This film is directed by ballet star Benjamin Millepied. It’s a modern day, opera-free version of Carmen. It also has two attractive leads that have absolutely no chemistry. This movie version tries to incorporate dance and melodrama.
I’m a fan of filmmaker Robert Townsend, and he once did Carmen: A Hip-Hopera (Beyonce, Mos Def). It was disappointing. Director Otto Preminger was a bit before my time, so I never saw his 1954 version Carmen Jones (rest in peace, Harry Belafonte). And I’m sure there have been other film versions I’m not aware of. It’s a shame this is the one I had to be saddled with spending two hours watching.
When the opening scene shows a woman doing a flamenco desert dance angrily, and a few thugs approach in a car…you wonder if this is going to be some kind of dance interpretation of a story. And it was. It becomes a bizarre, avant-garde musical. And while I’m not the biggest fan of musicals, In the Heights was my favorite film of 2021. Oh, and this stars one of the actresses from that, Melissa Barrera. She plays a Mexican immigrant trying to cross the border. But where In the Heights used dance sequences brilliantly, in this movie, they’re just bizarre setpieces that don’t really work with the story.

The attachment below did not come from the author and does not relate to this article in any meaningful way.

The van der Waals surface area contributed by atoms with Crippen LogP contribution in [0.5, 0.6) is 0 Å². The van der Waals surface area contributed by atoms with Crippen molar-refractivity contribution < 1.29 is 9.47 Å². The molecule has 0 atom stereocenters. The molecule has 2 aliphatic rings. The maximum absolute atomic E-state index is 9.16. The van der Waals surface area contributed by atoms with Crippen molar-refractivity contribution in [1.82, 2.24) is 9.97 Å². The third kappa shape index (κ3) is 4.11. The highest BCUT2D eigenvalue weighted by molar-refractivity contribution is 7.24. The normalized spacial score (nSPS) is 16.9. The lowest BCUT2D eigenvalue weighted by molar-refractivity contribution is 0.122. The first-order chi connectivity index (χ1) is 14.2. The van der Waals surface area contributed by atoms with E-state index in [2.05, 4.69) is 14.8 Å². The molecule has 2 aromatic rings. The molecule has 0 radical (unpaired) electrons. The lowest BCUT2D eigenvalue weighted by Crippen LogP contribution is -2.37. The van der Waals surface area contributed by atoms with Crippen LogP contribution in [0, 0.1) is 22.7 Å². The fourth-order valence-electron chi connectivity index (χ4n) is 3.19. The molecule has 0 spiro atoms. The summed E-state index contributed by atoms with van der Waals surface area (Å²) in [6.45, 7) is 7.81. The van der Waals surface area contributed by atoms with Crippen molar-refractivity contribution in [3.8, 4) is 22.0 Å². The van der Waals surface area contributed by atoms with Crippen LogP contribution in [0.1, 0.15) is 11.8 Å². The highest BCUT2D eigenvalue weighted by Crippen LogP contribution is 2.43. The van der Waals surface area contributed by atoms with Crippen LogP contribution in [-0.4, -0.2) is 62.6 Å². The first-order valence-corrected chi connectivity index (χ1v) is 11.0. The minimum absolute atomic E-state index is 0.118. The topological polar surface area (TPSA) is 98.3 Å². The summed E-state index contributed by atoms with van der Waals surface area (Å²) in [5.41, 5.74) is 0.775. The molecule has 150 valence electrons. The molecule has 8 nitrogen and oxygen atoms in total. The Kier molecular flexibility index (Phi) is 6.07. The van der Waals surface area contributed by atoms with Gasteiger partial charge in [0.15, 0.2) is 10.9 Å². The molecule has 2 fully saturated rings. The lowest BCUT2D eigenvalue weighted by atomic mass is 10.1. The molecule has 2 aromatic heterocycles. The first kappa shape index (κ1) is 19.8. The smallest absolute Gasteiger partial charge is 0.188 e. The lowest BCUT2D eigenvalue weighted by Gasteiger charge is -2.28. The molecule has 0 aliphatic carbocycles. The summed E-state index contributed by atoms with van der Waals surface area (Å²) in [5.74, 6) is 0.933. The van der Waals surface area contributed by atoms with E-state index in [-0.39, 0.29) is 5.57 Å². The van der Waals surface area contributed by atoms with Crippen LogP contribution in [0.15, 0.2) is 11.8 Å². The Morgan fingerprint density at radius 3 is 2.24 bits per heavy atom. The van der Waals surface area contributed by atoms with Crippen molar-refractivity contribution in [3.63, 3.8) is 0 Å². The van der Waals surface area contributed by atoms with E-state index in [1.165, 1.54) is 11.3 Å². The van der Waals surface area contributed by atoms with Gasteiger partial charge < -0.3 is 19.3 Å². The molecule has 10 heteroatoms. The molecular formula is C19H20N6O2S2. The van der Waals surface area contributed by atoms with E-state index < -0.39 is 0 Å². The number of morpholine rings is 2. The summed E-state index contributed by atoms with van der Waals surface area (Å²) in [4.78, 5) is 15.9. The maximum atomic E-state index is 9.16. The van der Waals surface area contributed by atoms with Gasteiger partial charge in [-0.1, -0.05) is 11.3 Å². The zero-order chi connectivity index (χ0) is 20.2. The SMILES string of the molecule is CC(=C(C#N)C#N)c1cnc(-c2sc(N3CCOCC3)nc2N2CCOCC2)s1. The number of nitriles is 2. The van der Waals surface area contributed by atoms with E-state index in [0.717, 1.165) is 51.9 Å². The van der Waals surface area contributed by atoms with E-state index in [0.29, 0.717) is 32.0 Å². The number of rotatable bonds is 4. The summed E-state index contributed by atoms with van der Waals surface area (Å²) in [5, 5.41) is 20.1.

This also stars the hot young actor Paul Mescal (who was nominated for an Oscar last year). He plays soldier Aidan, a U.S. Marine suffering PTSD, who starts working border patrol (the actor also seems to be suffering from trying to get an American accent).
The pair goes on the run to L.A. after a racist border guard starts shooting people who are crossing, and she hides in his truck. In L.A. they stay with family friend Masilda (Rossy de Palma), and more boredom ensues.
The three writers (one being the director) give us horrible bilingual dialogue that feels like a college filmmaker’s project. I was especially bothered by the lack of character development.
Composer Nicholas Britell also gives us some orchestra pieces, as well as modern sounding music, and choral arrangements.
The dance numbers are mildly amusing – we get some ballet, obviously, but also flamenco and hip-hop. The choreographing is done well with those numbers. None of the original opera is included in this movie.
It’s all too ambitious for its own good.